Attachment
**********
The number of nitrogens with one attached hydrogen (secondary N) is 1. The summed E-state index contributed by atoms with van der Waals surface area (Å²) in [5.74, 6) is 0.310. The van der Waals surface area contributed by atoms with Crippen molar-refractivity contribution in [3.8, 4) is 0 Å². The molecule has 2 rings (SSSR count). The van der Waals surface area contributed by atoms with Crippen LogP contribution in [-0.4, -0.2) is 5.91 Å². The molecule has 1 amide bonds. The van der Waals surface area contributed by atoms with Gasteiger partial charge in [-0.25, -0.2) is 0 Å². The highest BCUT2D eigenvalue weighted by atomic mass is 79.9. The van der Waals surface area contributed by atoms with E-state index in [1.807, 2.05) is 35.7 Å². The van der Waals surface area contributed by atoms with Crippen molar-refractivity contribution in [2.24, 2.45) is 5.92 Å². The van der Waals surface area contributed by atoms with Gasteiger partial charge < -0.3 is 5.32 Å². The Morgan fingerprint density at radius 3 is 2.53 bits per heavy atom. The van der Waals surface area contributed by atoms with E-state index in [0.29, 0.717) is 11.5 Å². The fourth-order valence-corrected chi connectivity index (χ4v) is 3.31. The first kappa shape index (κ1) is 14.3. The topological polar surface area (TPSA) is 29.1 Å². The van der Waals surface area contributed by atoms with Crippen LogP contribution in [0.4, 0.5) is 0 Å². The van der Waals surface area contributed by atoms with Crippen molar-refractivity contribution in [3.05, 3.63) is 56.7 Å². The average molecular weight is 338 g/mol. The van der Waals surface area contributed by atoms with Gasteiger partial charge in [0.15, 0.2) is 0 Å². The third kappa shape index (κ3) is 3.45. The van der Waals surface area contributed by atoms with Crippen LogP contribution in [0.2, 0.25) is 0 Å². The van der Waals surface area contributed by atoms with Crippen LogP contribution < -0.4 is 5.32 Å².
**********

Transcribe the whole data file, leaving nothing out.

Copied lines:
The number of nitrogens with one attached hydrogen (secondary N) is 1. The summed E-state index contributed by atoms with van der Waals surface area (Å²) in [5.74, 6) is 0.310. The van der Waals surface area contributed by atoms with Crippen molar-refractivity contribution in [3.8, 4) is 0 Å². The molecule has 2 rings (SSSR count). The van der Waals surface area contributed by atoms with Crippen LogP contribution in [-0.4, -0.2) is 5.91 Å². The molecule has 1 amide bonds. The van der Waals surface area contributed by atoms with Gasteiger partial charge in [-0.25, -0.2) is 0 Å². The highest BCUT2D eigenvalue weighted by atomic mass is 79.9. The van der Waals surface area contributed by atoms with E-state index in [1.807, 2.05) is 35.7 Å². The van der Waals surface area contributed by atoms with Crippen molar-refractivity contribution in [2.24, 2.45) is 5.92 Å². The van der Waals surface area contributed by atoms with Gasteiger partial charge < -0.3 is 5.32 Å². The Morgan fingerprint density at radius 3 is 2.53 bits per heavy atom. The van der Waals surface area contributed by atoms with E-state index in [0.29, 0.717) is 11.5 Å². The fourth-order valence-corrected chi connectivity index (χ4v) is 3.31. The first kappa shape index (κ1) is 14.3. The topological polar surface area (TPSA) is 29.1 Å². The van der Waals surface area contributed by atoms with Crippen LogP contribution in [0.4, 0.5) is 0 Å². The van der Waals surface area contributed by atoms with Crippen molar-refractivity contribution in [3.05, 3.63) is 56.7 Å². The average molecular weight is 338 g/mol. The van der Waals surface area contributed by atoms with Gasteiger partial charge in [0.15, 0.2) is 0 Å². The third kappa shape index (κ3) is 3.45. The van der Waals surface area contributed by atoms with Crippen LogP contribution in [0.2, 0.25) is 0 Å². The van der Waals surface area contributed by atoms with Crippen LogP contribution < -0.4 is 5.32 Å².